Team StarCityGames’ own Owen Turtenwald was the other red mage in the Top 8, and he took his deck in a far different direction. Akin to the Mono-Red Aggro decks from Return to Ravnica Block Constructed, Owen’s deck is much faster and packed with aggressive one-drops. He still has the usual suspects for the archetype in Rakdos Cackler, Firefist Striker, and Chandra’s Phoenix, but he does have some new blood in Firedrinker Satyr and extra ways to take advantage of his Burning-Tree Emissarys with Gore-House Chainwalker and Goblin Shortcutter.

Philip was the only Mono-Red Aggro player who eschewed the new Jackal Pup variant, Firedrinker Satyr, which I think was another key to his success in the Mono-Red Aggro mirror last weekend. Being able to use burn to remove a blocker and deal damage to your opponent is pretty huge; however, against all of the non-Mono-Red Aggro decks, I imagine Firedrinker Satyr did a lot of damage on Sunday. Satyr is particularly good in Owen’s build since along with Firefist Striker to remove blockers, he even has Goblin Shortcutter.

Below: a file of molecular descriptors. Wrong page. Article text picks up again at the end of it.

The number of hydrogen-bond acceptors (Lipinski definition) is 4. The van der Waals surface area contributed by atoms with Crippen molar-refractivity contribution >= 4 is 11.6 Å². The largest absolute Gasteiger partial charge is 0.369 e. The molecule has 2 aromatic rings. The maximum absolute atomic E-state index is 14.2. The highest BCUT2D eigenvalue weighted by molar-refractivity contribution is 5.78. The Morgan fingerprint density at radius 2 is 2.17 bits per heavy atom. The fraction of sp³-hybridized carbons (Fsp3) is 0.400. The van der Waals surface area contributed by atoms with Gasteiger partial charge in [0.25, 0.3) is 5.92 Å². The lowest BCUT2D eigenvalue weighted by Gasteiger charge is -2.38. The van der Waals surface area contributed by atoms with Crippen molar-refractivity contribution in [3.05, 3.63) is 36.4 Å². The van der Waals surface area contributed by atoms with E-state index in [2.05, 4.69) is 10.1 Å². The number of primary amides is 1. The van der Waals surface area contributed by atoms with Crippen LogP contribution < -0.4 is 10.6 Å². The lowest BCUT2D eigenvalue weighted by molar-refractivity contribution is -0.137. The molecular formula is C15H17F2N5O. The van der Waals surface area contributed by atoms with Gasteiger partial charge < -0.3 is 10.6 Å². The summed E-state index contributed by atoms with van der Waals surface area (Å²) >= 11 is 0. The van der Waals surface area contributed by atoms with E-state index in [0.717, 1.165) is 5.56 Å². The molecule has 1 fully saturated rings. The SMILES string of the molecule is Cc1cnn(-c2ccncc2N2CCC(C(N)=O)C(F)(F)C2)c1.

The card that defines Owen’s deck from the rest is Foundry Street Denizen. This little hyperaggressive one-drop found success in Return to Ravnica Block Constructed in Dynacharge decks. With cards like Chandra’s Phoenix, Lightning Strike, and Shock / Magma Jet, we don’t need Dynacharge anymore, but Foundry Street Denizen still packs quite a punch. Foundry Street Denizen into Burning-Tree Emissary + Firefist Striker followed up with a Chandra’s Phoenix is pretty backbreaking and threatens to end games quickly.

Owen played the full eight Lightning Strikes and Shocks and didn’t play any Magma Jets, which I feel is right. With Foundry Street Denizen, you would rather be casting more creatures than paying two mana to Shock something.

While Philip played a singleton of Gore-House Chainwalker, Owen opted to play the full four. Being a three-power creature for only two mana, Gore-House Chainwalker plays very well with those Goblin Shortcutters, getting in lots of damage early so that we can nickel and dime them the rest of way when they try to stabilize. Mutavault also plays a pretty big role in this; one-drop into Mutavault + Firefist Striker aims to do a lot of damage on turn 3—even through a blocker. Being castable off Burning-Tree Emissary and a Mutavault, unlike Ash Zealot, also helps decide this slot.